Limitations of Science

Science has been described as the secular religion of our world. So much so that many people will believe anything that someone with PhD after their name says. John Marks criticizes this in his paper Science, Religion, and Worldview. He is a big critic of scientists and things that they consider fact. He takes a stark opposition to people treating science as some infallible way of doing things. It is true that science has made many great strides, and without the scientific method we would still be living in caves freezing to death because no one had invented fire. But Marks wishes to make sure that we keep science and scientists in check and that we do not allow our view of them become God-like in nature.

Carl Sagan takes the opposite stance regarding science in his Demon-Haunted World as “more than a body of knowledge; it is a way of thinking.” While Carl Sagan, talks of science as a romance of his, he is also quick to point out that it is imperfect, but that it is ever correcting and quick to point out that it might be wrong. Science papers are always accompanied by error-bars showing that there have been mistakes or limitations that occurred.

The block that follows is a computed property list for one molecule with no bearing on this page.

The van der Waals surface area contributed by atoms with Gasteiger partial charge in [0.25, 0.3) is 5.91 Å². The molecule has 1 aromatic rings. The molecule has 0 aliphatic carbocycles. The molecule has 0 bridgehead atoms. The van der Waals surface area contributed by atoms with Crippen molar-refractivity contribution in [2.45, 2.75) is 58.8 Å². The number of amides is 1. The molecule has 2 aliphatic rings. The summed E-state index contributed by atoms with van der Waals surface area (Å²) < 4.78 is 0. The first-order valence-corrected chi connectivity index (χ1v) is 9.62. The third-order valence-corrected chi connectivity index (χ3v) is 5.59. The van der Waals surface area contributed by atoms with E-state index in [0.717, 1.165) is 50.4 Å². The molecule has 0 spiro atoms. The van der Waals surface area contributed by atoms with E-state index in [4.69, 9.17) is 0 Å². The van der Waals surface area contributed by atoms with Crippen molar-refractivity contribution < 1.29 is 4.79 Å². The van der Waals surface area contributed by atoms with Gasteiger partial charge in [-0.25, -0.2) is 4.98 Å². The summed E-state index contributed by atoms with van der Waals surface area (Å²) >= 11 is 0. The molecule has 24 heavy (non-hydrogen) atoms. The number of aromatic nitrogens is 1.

I personally agree with both authors. I think that science is something that is wonderful and that we need that has provided us a way to consistently improve our lives, but we cannot take our trust in it further than that. We should not blindly trust whatever comes from the science community the same way that we shouldn’t necessarily trust the four out of five dentists that recommend a certain brand (by the way who is that other dentist and why does he disapprove of everything.) Like Marks says, we should be cognizant of where the facts about our world come from. He is spot on in saying, “If facts are made rather than being simply discovered, then how do we know what the facts are at any point in time? The facts are, of course, what the men in white coats say they are.” This is exactly what we must avoid.


One thought on “Limitations of Science

  1. A well conceived and presented comparison of Marks and Sagan. I especially like the ending quote from Marks–it makes he and Sagan, actually, sound more similar than I ever thought they were, and it makes your point nicely (that you can agree with both).

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